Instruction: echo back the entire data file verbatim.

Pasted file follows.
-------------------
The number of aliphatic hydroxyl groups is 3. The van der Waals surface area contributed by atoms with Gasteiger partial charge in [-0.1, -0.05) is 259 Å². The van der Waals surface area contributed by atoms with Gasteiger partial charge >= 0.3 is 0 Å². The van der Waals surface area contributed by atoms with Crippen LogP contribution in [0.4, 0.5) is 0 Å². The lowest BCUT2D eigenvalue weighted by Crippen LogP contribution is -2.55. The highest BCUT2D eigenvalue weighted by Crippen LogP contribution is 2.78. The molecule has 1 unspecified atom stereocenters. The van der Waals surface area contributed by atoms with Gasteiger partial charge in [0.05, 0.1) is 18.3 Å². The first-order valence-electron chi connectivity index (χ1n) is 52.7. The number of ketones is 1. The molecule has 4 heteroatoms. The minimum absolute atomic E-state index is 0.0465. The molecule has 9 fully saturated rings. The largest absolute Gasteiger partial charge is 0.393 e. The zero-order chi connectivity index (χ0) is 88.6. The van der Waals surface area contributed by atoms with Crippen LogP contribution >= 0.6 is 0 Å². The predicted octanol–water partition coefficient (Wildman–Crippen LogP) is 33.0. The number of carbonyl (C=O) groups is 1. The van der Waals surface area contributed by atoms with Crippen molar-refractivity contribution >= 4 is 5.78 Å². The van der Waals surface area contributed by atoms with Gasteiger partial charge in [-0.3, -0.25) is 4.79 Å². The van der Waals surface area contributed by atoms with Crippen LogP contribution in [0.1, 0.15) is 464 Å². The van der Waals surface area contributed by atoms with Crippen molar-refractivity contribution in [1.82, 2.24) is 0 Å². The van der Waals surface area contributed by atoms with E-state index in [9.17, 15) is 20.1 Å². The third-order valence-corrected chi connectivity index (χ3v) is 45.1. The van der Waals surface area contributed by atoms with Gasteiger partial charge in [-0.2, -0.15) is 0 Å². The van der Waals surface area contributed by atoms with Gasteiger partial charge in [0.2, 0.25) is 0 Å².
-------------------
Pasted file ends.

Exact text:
The number of aliphatic hydroxyl groups is 3. The van der Waals surface area contributed by atoms with Gasteiger partial charge in [-0.1, -0.05) is 259 Å². The van der Waals surface area contributed by atoms with Gasteiger partial charge >= 0.3 is 0 Å². The van der Waals surface area contributed by atoms with Crippen LogP contribution in [0.4, 0.5) is 0 Å². The lowest BCUT2D eigenvalue weighted by Crippen LogP contribution is -2.55. The highest BCUT2D eigenvalue weighted by Crippen LogP contribution is 2.78. The molecule has 1 unspecified atom stereocenters. The van der Waals surface area contributed by atoms with Gasteiger partial charge in [0.05, 0.1) is 18.3 Å². The first-order valence-electron chi connectivity index (χ1n) is 52.7. The number of ketones is 1. The molecule has 4 heteroatoms. The minimum absolute atomic E-state index is 0.0465. The molecule has 9 fully saturated rings. The largest absolute Gasteiger partial charge is 0.393 e. The zero-order chi connectivity index (χ0) is 88.6. The van der Waals surface area contributed by atoms with Crippen LogP contribution >= 0.6 is 0 Å². The predicted octanol–water partition coefficient (Wildman–Crippen LogP) is 33.0. The number of carbonyl (C=O) groups is 1. The van der Waals surface area contributed by atoms with Crippen molar-refractivity contribution >= 4 is 5.78 Å². The van der Waals surface area contributed by atoms with Gasteiger partial charge in [-0.3, -0.25) is 4.79 Å². The van der Waals surface area contributed by atoms with Crippen LogP contribution in [0.1, 0.15) is 464 Å². The van der Waals surface area contributed by atoms with Crippen molar-refractivity contribution in [1.82, 2.24) is 0 Å². The van der Waals surface area contributed by atoms with E-state index in [9.17, 15) is 20.1 Å². The third-order valence-corrected chi connectivity index (χ3v) is 45.1. The van der Waals surface area contributed by atoms with Gasteiger partial charge in [-0.2, -0.15) is 0 Å². The van der Waals surface area contributed by atoms with Gasteiger partial charge in [0.2, 0.25) is 0 Å².